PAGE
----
We settled into a pattern of Dad going to get us pastries for breakfast in the morning, and we’d each brew coffee on our sides of the cottage. It was relaxing. Katy and Andrew went out for runs or walks in the morning, and sometimes I’d amble down to the beach to look around. We spent some time down on the beach during the week, but we also spent a lot of time going out and doing stuff.
We took a trip down to Chatham, where we stayed for a few years when I was quite young. It’s got a cute downtown with a nifty candy shop, among other stores. On the way back we swung by the beach, which has changed a lot over the last few decades, as storms have washed away the natural breakwater and radically changed the shape of the sands. Once upon a time you could walk in the shallows and pick up starfish, but I don’t think they come in that far anymore. I bet that over the next few decades that erosion will even threaten Chatham Light which stands a few dozen yards from the bluffs over the beach. We’ll see.
None of us were terribly familiar with restaurants to go to on the Cape, so by Wednesday we were turning to Yelp to find some places to eat. We found several good ones, such as the Orleans Public House (which we went to three times), and the Rock Harbor Grill.
On Tuesday, everyone else went off on a horseback ride, so Dad and I drove down to Woods Hole to see the Oceanographic Institution (WHOI, pronounced “hooey”). Unfortunately, it took longer to get there than I’d expected, and it turns out the WHOI buildings close down at 4, so we didn’t get to see a lot. But it’s pretty down there. We’ll have to go back earlier in the day someday.
On Wednesday we went to the Edward Gorey House, where we tried another new restaurant, the Optimist Cafe, which was maybe the most popular among us. The Gorey House was quite cool, with lots of samples of his cartoons and original works. The house is the house he lived in, which is also pretty neat. And there’s a scavenger hunt based on the Gashleycrumb Tinies. Well worth the visit. I wish I’d bought one of their tote bags.
On Thursday, Debbi came down with her sister Dianne and two of her kids, R and J. The girls, R and A, are about the same age, and the boys, J and I, are also about the same age. After a bit of ice-breaking, they all got along great. We got pizza for lunch, and then went down to the beach for a couple of hours. It was nearly low tide, so the boys dug in the sand for a while, and the girls pulled the floats out to the water and paddled around until it was time to go. Everyone seemed to have a great time!
Andrew and A left Friday morning, and the rest of us made a trip to shop in Wellfleet. We had lunch at the simply-named Bookstore & Restaurant; I’d been going to the bookstore for decades, and always assumed the restaurant was just a basic diner, but it’s actually a quite good restaurant. The bookstore, sadly, is a shadow of its former self; I found a number of neat things there in the past (they once had a fine set of silver age comics, for example), but now it seems to be a barely-organized collection of random stuff. Too bad. Anyway, we also walked over Uncle Tim’s Bridge, which is quite scenic. Well, on the way back I and I (heh) ran down the hill and across the bridge as fast as we could go. I can outrun him, but he’s not far from being able to outrun me. Then we waited for Dad and Katy to catch up.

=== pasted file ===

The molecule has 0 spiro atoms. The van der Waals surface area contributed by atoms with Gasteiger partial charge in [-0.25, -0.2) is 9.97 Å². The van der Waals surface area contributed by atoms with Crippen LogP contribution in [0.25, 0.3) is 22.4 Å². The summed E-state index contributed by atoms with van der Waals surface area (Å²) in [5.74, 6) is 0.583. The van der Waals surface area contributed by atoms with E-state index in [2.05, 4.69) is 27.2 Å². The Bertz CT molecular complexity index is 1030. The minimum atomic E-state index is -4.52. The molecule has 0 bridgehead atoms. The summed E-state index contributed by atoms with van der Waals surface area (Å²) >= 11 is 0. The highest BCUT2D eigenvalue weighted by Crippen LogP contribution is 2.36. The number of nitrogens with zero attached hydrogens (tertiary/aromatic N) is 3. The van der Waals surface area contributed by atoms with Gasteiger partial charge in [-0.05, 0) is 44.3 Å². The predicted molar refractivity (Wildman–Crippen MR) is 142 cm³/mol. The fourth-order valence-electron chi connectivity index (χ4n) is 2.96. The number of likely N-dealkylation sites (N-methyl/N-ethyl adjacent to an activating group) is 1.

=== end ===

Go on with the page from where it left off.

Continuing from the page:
Saturday it was time to head out, so we packed up and cleaned the cottages and drove home. Dad and I stopped at the Optimist Cafe for brunch, and bludgeoned out way across the Cape through nasty traffic. I visited Mom for the afternoon and then went back to have dinner with Dad and do laundry. Tomorrow Debbi and I fly home.
It was a nice, relaxing trip. Kind of nice to be off the Internet for a week except for my iPhone. I don’t know when I’ll make it down there again, but hopefully before another 20 years go by.
Redshirts is just about the perfect vacation book: It’s a page-turner, it’s funny, and it’s thought-provoking.
It takes place in a Star Trek-like universe, in which crew members of the starship Intrepid find that they are at great risk of being killed whenever they go on a mission with one of five key officers. So much so that most of the crew tries to look busy whenever they can’t avoid the officers outright. Our hero Andrew Dahl and his friends – all recent recruits to the Intrepid – try to unravel what’s going on, and find that not only is there a high fatality rate, but that the officers’ adventures are filled with near-impossible levels of coincidence, as well as events which seem flat-out impossible violations of the laws of physics. Eventually they convince themselves of what must be happening, and hatch a plan to try to fix things and save their own lives in the process.
If you’re familiar with the central conceit of the book, then I’ll discuss it at more length after the jump below. If you’re not, then I’m not going to spoil it here. And it’s either going to work for you, or it isn’t. It worked for me (for the most part), and the story is a fine example of characters backed into a corner and struggling as best they can to get out of their predicament. It’s also at at-times touching story for certain characters who realize what’s been happening to them (in some cases for years), and for certain other characters whose confrontation with the fantastic events causes them to reflect upon and change the course of their lives.